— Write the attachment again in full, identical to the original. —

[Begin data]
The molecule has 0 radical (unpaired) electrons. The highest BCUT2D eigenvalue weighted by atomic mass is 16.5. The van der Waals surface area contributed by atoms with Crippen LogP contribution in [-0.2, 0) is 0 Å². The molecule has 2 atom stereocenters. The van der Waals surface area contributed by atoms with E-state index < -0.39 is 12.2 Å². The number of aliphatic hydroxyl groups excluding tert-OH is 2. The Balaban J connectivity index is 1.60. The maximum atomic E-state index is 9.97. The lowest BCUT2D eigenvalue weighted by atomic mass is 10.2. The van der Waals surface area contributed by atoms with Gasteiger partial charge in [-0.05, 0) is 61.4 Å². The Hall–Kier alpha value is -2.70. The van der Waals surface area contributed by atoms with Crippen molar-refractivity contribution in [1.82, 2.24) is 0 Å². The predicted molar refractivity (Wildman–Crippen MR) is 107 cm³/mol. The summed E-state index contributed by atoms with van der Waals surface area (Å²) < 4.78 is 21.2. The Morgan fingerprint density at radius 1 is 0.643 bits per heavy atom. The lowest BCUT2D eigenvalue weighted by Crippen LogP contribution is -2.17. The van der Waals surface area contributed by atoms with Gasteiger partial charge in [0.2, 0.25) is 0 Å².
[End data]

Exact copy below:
The molecule has 0 radical (unpaired) electrons. The highest BCUT2D eigenvalue weighted by atomic mass is 16.5. The van der Waals surface area contributed by atoms with Crippen LogP contribution in [-0.2, 0) is 0 Å². The molecule has 2 atom stereocenters. The van der Waals surface area contributed by atoms with E-state index < -0.39 is 12.2 Å². The number of aliphatic hydroxyl groups excluding tert-OH is 2. The Balaban J connectivity index is 1.60. The maximum atomic E-state index is 9.97. The lowest BCUT2D eigenvalue weighted by atomic mass is 10.2. The van der Waals surface area contributed by atoms with Gasteiger partial charge in [-0.05, 0) is 61.4 Å². The Hall–Kier alpha value is -2.70. The van der Waals surface area contributed by atoms with Crippen molar-refractivity contribution in [1.82, 2.24) is 0 Å². The predicted molar refractivity (Wildman–Crippen MR) is 107 cm³/mol. The summed E-state index contributed by atoms with van der Waals surface area (Å²) < 4.78 is 21.2. The Morgan fingerprint density at radius 1 is 0.643 bits per heavy atom. The lowest BCUT2D eigenvalue weighted by Crippen LogP contribution is -2.17. The van der Waals surface area contributed by atoms with Gasteiger partial charge in [0.2, 0.25) is 0 Å².